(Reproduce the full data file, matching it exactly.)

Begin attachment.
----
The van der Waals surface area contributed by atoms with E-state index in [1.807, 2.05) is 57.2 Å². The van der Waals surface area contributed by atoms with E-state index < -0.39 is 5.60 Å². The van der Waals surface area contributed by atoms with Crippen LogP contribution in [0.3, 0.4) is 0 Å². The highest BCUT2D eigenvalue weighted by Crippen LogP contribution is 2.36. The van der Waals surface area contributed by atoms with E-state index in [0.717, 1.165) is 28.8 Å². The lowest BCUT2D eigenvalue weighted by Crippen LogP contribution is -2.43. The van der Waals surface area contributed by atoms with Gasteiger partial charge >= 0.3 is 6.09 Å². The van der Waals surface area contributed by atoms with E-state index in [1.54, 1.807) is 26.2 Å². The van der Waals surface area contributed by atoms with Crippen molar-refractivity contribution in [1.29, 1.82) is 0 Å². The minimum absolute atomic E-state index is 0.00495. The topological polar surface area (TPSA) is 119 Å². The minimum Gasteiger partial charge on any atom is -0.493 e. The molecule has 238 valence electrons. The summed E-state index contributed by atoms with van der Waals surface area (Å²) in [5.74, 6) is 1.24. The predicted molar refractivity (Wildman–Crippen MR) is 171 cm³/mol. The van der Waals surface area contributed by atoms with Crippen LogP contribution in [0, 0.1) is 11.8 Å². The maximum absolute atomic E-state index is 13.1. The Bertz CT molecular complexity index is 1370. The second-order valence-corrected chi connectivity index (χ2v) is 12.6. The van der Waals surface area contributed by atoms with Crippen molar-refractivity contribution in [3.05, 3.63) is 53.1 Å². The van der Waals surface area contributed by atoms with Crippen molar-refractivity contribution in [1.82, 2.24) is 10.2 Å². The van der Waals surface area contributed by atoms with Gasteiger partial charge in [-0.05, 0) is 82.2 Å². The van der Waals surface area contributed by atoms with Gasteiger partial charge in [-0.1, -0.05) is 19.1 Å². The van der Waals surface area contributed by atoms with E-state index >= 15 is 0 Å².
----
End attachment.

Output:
The van der Waals surface area contributed by atoms with E-state index in [1.807, 2.05) is 57.2 Å². The van der Waals surface area contributed by atoms with E-state index < -0.39 is 5.60 Å². The van der Waals surface area contributed by atoms with Crippen LogP contribution in [0.3, 0.4) is 0 Å². The highest BCUT2D eigenvalue weighted by Crippen LogP contribution is 2.36. The van der Waals surface area contributed by atoms with E-state index in [0.717, 1.165) is 28.8 Å². The lowest BCUT2D eigenvalue weighted by Crippen LogP contribution is -2.43. The van der Waals surface area contributed by atoms with Gasteiger partial charge >= 0.3 is 6.09 Å². The van der Waals surface area contributed by atoms with E-state index in [1.54, 1.807) is 26.2 Å². The van der Waals surface area contributed by atoms with Crippen molar-refractivity contribution in [1.29, 1.82) is 0 Å². The minimum absolute atomic E-state index is 0.00495. The topological polar surface area (TPSA) is 119 Å². The minimum Gasteiger partial charge on any atom is -0.493 e. The molecule has 238 valence electrons. The summed E-state index contributed by atoms with van der Waals surface area (Å²) in [5.74, 6) is 1.24. The predicted molar refractivity (Wildman–Crippen MR) is 171 cm³/mol. The van der Waals surface area contributed by atoms with Crippen LogP contribution in [0, 0.1) is 11.8 Å². The maximum absolute atomic E-state index is 13.1. The Bertz CT molecular complexity index is 1370. The second-order valence-corrected chi connectivity index (χ2v) is 12.6. The van der Waals surface area contributed by atoms with Crippen molar-refractivity contribution in [3.05, 3.63) is 53.1 Å². The van der Waals surface area contributed by atoms with Crippen molar-refractivity contribution in [1.82, 2.24) is 10.2 Å². The van der Waals surface area contributed by atoms with Gasteiger partial charge in [-0.05, 0) is 82.2 Å². The van der Waals surface area contributed by atoms with Gasteiger partial charge in [-0.1, -0.05) is 19.1 Å². The van der Waals surface area contributed by atoms with E-state index >= 15 is 0 Å².